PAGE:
The start of the 2022 FIFA Soccer world cup has been controversial with many countries around the world expressing their dismay and a human rights audit could have prevented this. The source of all this is listed as follows:
The awarding of the 2022 FIFA World Cup to Qatar created several concerns and controversies regarding both Qatar's suitability as a host country and the fairness of the FIFA World Cup bidding process. Criticism from several media outlets, sporting experts, and human rights groups highlighted problems such as Qatar's limited football history, the high expected cost, the local climate, bribery in the bidding process, and Qatar's record of human rights violations, though other parts of the world do not focus as much on these concerns.
The choice to host the World Cup in Qatar has been the source of substantive controversies, such as criticisms regarding the multiple violations of human rights in Qatar, especially their treatment of migrant workers and position on LGBT issues, leading to allegations of sports washing. Others have said Qatar's intense climate and lack of a strong football culture is evidence of bribery for hosting rights and wider FIFA corruption.
Boycotts of the event are planned by several countries, clubs and individual players, and former FIFA President Sepp Blatter has twice said that giving Qatar hosting rights was a "mistake". The attendance figures at the matches have also come under scrutiny as the reported crowd attendance has been more than the stadium capacities despite games having visible empty seats. Current FIFA President Gianni Infantino has defended the hosting of the tournament in Qatar.
I have been a staunch supporter of Human Rights and the protection of various diverse groups within the communities. As a former high-ranking officer (Brigadier) in the South African Police Services (SAPS), based in the heart of Soweto, the globally known black township (Meadowlands) on the outskirts of Johannesburg, where the fire has burnt since 1976, with the Youths demonstrations against the former Apartheid Regime which resulted in the death of Hector Peterson on 16 June 1976.
Yes, I was the Station Commissioner of Meadowlands Police Station for 7 blessed years. Over this period and before this appointment, my objective was the protection of women, children, and diverse groups, and the prevention of corruption. Here are some articles regarding my efforts to protect Human Rights across the Globe:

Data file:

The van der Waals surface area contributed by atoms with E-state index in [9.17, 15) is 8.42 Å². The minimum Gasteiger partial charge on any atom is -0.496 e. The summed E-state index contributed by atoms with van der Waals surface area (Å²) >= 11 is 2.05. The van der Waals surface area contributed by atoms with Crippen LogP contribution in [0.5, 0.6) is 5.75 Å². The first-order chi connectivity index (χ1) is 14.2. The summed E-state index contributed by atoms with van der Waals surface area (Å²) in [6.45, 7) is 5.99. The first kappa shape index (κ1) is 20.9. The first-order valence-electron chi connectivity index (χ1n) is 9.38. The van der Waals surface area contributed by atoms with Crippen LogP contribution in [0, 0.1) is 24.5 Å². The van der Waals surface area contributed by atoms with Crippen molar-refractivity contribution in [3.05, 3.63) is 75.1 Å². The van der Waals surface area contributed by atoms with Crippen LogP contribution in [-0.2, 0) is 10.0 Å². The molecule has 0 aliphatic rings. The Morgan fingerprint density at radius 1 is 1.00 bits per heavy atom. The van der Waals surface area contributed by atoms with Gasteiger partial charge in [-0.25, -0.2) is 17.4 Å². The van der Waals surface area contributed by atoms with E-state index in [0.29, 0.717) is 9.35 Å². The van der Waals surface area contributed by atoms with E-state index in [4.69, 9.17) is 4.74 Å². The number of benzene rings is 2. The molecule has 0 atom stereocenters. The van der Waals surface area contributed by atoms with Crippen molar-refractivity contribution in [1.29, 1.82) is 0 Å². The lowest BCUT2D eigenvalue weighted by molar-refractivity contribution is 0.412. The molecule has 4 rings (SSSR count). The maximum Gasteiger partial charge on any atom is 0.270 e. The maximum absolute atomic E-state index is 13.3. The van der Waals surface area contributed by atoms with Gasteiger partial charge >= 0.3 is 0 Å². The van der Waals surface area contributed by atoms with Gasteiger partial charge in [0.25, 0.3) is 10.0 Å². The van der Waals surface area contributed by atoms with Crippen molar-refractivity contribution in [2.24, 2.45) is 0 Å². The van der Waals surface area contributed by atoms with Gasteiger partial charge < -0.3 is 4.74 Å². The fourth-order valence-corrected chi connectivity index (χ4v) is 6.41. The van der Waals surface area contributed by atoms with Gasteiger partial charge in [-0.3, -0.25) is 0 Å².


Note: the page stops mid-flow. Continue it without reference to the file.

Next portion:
- Turning Big Data into Actionable Intelligence
- Cases Collapse on Cops
- Soweto's Innovative Police Chief
- The Virgin Rape Myth – A Media Creation or A Clash Between Myth And A Lack Of HIV Treatment?
- The Impact of Security Operations on Human Rights
- Rape Unresolved: Policing Sexual Offences in South Africa
- Keeping it in their pants: Politicians, men and sexual assault in South Africa:
- Rape Has Become a Way Of Life In South Africa
As you can see in these published articles, I have been very involved in the drive towards the protection of Human Rights since 1998. As a Senior Officer in the SAPS, I was working with the pain suffered because of the failure of Human Rights. And we need to understand what this means. Human Rights are rights that every person has because they are human, a person, a people, a group, etc. But the main objective is Human. To protect all vulnerable groups and individuals from all abuses. This has been burnt into my DNA for years and I will give everything to protect and prevent Human Rights abuses.
Since 2014, I have focussed on creating my business, Crest Advisory Africa (hereinafter CAA), with a global impact, not limited by any bureaucracy. And because of this approach, CAA has been conducting Human Rights Audits across the Globe. We have been recognised by the International Code of Conduct Association (ICOCA) as a protection of Human Rights observers, meaning that CAA can provide human rights audits on practices and investigate any human rights abuses.
10 Pillar Approach to Human Rights Audits
In line with the ICoCA requirements, CAA has developed our stringent Human Rights audit criteria which stand on 10 pillars as detailed in the Montreux Document and the ICoCA.
- Establish and maintain a transparent governance and management framework to deter, detect, monitor, address, and prevent the occurrence and recurrence of incidents that have adverse impacts on human rights and fundamental freedoms.
- Identify and operate by applicable international, national, and local laws and regulations.
- Conduct comprehensive internal and external risk assessments associated with safety, security, and human rights risks.
- Implement risk control measures that support the rule of law, respect the human rights of stakeholders, protect the interests of the organisation and its clients, and provide professional services.
- Ensure suitable and sufficient operational controls based on identified risks are implemented and managed to enhance the occupational health and safety and the welfare of persons working on behalf of the organisation.
- Effectively communicate and consult with public and private stakeholders.
- conduct effective screening and training of persons working on the organisation’s behalf.
- Ensure that the use of force is reasonably necessary, proportional, and lawful.
- conduct performance evaluations of services rendered and the achievement of objectives.
- Develop and implement systems for reporting and investigating allegations of international law, local law, or human rights violations, as well as mitigating and remedying the consequences of undesirable or disruptive events.
These Audit Criteria Are Based On:
- International humanitarian law
- Customary international law
- International human rights law
Contact us today for CAA to conduct your Human Rights Audit or training within your organisation.
Human Rights is a marketable currency to conduct sustainable business across the Globe.